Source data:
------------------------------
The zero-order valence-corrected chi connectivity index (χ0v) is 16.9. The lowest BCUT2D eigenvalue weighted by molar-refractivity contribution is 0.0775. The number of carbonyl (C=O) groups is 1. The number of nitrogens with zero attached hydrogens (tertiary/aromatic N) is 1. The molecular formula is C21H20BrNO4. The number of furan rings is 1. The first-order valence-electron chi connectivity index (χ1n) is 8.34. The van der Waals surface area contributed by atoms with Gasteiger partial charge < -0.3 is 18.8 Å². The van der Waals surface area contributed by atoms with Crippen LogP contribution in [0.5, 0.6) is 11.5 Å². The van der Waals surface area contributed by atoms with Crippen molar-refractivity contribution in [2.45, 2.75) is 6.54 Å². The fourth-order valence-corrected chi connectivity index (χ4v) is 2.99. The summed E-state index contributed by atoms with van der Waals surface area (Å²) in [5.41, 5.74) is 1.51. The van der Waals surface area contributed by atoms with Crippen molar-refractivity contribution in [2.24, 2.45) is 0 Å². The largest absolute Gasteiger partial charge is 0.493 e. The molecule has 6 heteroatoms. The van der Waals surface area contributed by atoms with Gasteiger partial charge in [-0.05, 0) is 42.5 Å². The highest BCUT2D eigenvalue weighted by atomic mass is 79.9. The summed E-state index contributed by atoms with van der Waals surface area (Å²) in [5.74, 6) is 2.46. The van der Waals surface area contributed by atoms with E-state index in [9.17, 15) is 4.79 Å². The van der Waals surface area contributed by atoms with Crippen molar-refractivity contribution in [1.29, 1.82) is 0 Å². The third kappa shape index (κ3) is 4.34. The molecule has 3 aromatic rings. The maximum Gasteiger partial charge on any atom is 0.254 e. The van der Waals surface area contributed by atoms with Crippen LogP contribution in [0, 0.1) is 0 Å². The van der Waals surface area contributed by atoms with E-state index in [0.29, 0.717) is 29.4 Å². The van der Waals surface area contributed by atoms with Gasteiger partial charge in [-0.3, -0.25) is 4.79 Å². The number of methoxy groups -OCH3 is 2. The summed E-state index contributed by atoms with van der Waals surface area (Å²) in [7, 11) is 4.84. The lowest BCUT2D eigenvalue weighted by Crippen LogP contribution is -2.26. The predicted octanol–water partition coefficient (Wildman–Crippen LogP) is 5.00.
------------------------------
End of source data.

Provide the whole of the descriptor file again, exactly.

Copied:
The zero-order valence-corrected chi connectivity index (χ0v) is 16.9. The lowest BCUT2D eigenvalue weighted by molar-refractivity contribution is 0.0775. The number of carbonyl (C=O) groups is 1. The number of nitrogens with zero attached hydrogens (tertiary/aromatic N) is 1. The molecular formula is C21H20BrNO4. The number of furan rings is 1. The first-order valence-electron chi connectivity index (χ1n) is 8.34. The van der Waals surface area contributed by atoms with Gasteiger partial charge < -0.3 is 18.8 Å². The van der Waals surface area contributed by atoms with Crippen LogP contribution in [0.5, 0.6) is 11.5 Å². The van der Waals surface area contributed by atoms with Crippen molar-refractivity contribution in [2.45, 2.75) is 6.54 Å². The fourth-order valence-corrected chi connectivity index (χ4v) is 2.99. The summed E-state index contributed by atoms with van der Waals surface area (Å²) in [5.41, 5.74) is 1.51. The van der Waals surface area contributed by atoms with Crippen molar-refractivity contribution in [2.24, 2.45) is 0 Å². The largest absolute Gasteiger partial charge is 0.493 e. The molecule has 6 heteroatoms. The van der Waals surface area contributed by atoms with Gasteiger partial charge in [-0.05, 0) is 42.5 Å². The highest BCUT2D eigenvalue weighted by atomic mass is 79.9. The summed E-state index contributed by atoms with van der Waals surface area (Å²) in [5.74, 6) is 2.46. The van der Waals surface area contributed by atoms with E-state index in [9.17, 15) is 4.79 Å². The van der Waals surface area contributed by atoms with Crippen molar-refractivity contribution in [1.29, 1.82) is 0 Å². The third kappa shape index (κ3) is 4.34. The molecule has 3 aromatic rings. The maximum Gasteiger partial charge on any atom is 0.254 e. The van der Waals surface area contributed by atoms with Crippen LogP contribution in [0, 0.1) is 0 Å². The van der Waals surface area contributed by atoms with E-state index in [0.29, 0.717) is 29.4 Å². The van der Waals surface area contributed by atoms with Gasteiger partial charge in [-0.3, -0.25) is 4.79 Å². The number of methoxy groups -OCH3 is 2. The summed E-state index contributed by atoms with van der Waals surface area (Å²) in [7, 11) is 4.84. The lowest BCUT2D eigenvalue weighted by Crippen LogP contribution is -2.26. The predicted octanol–water partition coefficient (Wildman–Crippen LogP) is 5.00.